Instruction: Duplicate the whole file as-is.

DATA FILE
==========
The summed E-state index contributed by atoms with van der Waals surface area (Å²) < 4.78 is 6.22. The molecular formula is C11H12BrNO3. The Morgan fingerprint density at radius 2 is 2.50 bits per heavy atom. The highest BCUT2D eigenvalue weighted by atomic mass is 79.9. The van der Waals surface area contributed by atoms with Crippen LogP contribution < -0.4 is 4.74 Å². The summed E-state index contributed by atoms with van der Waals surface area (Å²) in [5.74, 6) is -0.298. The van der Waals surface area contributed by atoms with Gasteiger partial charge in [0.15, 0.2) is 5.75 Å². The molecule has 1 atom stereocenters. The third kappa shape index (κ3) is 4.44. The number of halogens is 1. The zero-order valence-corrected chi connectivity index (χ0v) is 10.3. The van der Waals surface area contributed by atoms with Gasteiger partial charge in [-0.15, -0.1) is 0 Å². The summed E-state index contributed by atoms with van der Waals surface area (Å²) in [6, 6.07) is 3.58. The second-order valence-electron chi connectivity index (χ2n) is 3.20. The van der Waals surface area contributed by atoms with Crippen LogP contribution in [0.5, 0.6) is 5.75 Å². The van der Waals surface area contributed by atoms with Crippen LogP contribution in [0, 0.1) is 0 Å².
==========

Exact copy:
The summed E-state index contributed by atoms with van der Waals surface area (Å²) < 4.78 is 6.22. The molecular formula is C11H12BrNO3. The Morgan fingerprint density at radius 2 is 2.50 bits per heavy atom. The highest BCUT2D eigenvalue weighted by atomic mass is 79.9. The van der Waals surface area contributed by atoms with Crippen LogP contribution < -0.4 is 4.74 Å². The summed E-state index contributed by atoms with van der Waals surface area (Å²) in [5.74, 6) is -0.298. The van der Waals surface area contributed by atoms with Gasteiger partial charge in [0.15, 0.2) is 5.75 Å². The molecule has 1 atom stereocenters. The third kappa shape index (κ3) is 4.44. The number of halogens is 1. The zero-order valence-corrected chi connectivity index (χ0v) is 10.3. The van der Waals surface area contributed by atoms with Gasteiger partial charge in [-0.15, -0.1) is 0 Å². The summed E-state index contributed by atoms with van der Waals surface area (Å²) in [6, 6.07) is 3.58. The second-order valence-electron chi connectivity index (χ2n) is 3.20. The van der Waals surface area contributed by atoms with Crippen LogP contribution in [0.5, 0.6) is 5.75 Å². The van der Waals surface area contributed by atoms with Crippen LogP contribution in [0, 0.1) is 0 Å².